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Tech trade union confirms cyberattack behind IT, email outage

Exclusive The Communications Workers Union (CWU), which represents hundreds of thousands of employees in sectors across the UK economy including tech and telecoms, is currently working to mitigate a cyberattack.

In what was originally being called a serious IT outage at the end of last week, the union confirmed to The Register today that the incident is now being treated as an attack, the full extent of which is still being assessed.

The CWU told us on March 22 that its email services weren’t working and that it has engaged third-party cybersecurity experts who have been on site since 0900 UTC on March 21. Some systems have also been pulled down as a precaution.

Asked whether the trade union, one of the UK’s largest, had been the victim of a cyberattack, or whether the situation was caused by ransomware, head of communications Chris Webb said: “We don’t know.”

“We can confirm that The CWU has been the victim of a cyber attack on parts of our IT systems,” Webb said in a statement via WhatsApp, because email systems remain down. “We have informed the Information Commissioner’s Office and have updated our members.

“Some CWU member data is held within the IT systems that were targeted. At this point, we do not know if a breach of this personal data has occurred. We have advised members to be vigilant against the risk of phishing emails that they may receive.

“Our specialist cybersecurity advisers are working on a digital forensic analysis of our systems to determine precisely what has occurred. They will also assess what the next steps are and establish timelines to restore the union’s IT infrastructure. The cyber security team will remain on site for the coming days. We will continue to communicate with members as we respond to this incident.”

The Register contacted the CWU after being informed by a purported union insider who made various claims about the state of its outage last week, including that finance, payroll, and membership information was compromised by a cyberattack.

Asked about the claims made by the source, Webb had questioned where they got the information, saying they were “in dreamland” and that they “shouldn’t be trusted.”

While it isn’t clear whether any data has been compromised by the incident, any possible breach at the CWU could be significant given its 185,000-strong membership.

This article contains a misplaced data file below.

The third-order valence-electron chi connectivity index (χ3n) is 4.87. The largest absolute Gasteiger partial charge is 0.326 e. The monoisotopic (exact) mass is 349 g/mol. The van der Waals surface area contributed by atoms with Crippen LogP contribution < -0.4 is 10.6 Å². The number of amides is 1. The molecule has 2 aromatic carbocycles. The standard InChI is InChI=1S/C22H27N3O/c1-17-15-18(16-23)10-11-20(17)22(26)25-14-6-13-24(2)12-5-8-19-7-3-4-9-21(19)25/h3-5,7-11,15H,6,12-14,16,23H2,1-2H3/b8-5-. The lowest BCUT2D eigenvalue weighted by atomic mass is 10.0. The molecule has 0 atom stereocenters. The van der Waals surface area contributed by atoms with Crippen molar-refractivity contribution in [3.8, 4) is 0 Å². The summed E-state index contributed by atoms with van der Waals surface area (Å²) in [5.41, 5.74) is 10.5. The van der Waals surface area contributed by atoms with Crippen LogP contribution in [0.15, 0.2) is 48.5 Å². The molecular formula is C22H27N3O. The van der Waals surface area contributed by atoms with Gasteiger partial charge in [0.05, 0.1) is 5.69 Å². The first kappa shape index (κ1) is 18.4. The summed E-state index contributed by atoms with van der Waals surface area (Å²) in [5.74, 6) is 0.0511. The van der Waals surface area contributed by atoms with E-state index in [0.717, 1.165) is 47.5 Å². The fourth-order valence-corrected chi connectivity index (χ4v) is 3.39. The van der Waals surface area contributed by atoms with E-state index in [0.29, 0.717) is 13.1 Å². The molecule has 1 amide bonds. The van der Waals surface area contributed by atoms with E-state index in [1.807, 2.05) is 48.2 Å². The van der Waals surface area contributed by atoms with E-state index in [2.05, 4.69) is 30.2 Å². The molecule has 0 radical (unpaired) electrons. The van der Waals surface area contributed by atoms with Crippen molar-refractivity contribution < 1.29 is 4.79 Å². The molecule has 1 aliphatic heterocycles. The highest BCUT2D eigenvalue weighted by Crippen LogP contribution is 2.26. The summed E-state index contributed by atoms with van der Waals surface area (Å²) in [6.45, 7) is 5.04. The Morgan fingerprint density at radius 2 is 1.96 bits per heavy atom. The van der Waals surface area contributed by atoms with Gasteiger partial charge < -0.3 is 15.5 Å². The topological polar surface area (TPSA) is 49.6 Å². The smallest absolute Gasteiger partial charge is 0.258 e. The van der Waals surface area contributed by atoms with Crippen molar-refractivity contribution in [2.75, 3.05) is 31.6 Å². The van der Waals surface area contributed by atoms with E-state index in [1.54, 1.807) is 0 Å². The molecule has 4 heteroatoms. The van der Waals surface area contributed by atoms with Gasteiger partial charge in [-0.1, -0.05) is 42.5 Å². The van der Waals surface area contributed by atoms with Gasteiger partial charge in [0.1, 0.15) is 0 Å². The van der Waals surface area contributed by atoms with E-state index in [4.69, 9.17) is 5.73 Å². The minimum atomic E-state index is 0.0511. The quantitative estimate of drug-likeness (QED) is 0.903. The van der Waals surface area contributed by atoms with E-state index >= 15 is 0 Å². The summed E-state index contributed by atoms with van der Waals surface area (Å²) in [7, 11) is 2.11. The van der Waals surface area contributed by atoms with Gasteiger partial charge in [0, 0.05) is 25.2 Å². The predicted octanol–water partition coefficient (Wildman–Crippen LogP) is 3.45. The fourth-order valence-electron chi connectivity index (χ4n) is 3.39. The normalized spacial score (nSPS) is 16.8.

What we do know, however, is that the UK’s data watchdog confirmed that it’s been made aware of the situation.

“The Communications Workers Union has made us aware of an incident and we are assessing the information provided,” said a spokesperson for the Information Commissioner’s Office (ICO).

The ICO’s reporting guidance stipulates that organizations only need to report personal data breaches to the ICO if it is likely that the incident will present a risk to the rights and freedoms of individuals affected.

Incidents that meet the threshold must be reported within 72 hours, where feasible, and the individuals affected must be informed “without undue delay.”

The Register spoke to a handful of CWU regional secretaries late last week – leaders of the union’s regional outposts – and all of those who responded said they had not been made aware of any cybersecurity or data security incident.

The only issue reported by the secretaries was email outages, citing an apparent server issue at CWU headquarters, which is based in Wimbledon, South West London.

Branch offices had been told to switch email systems, but CWU head office made no mention of any kind of security breach. Everything else was business as usual, we were told.

It’s also been claimed by a CWU source that the cyberattack at the union corrupted its data backups too, which, if correct, would be a damaging blow to its recovery protocol, should it need to be engaged.

Ensuring an organization has robust backups in place is generally seen as the most important thing needed to sustain any material breach of systems.

Our security sources say these things are more common than most people think as many organizations don’t think about keeping backups away from their network or even off-site.

For example, shipping giant Maersk was only able to recover from its nightmare NotPetya incident, which also affected its backups, because a site in Ghana remained unaffected due to a local power outage. ®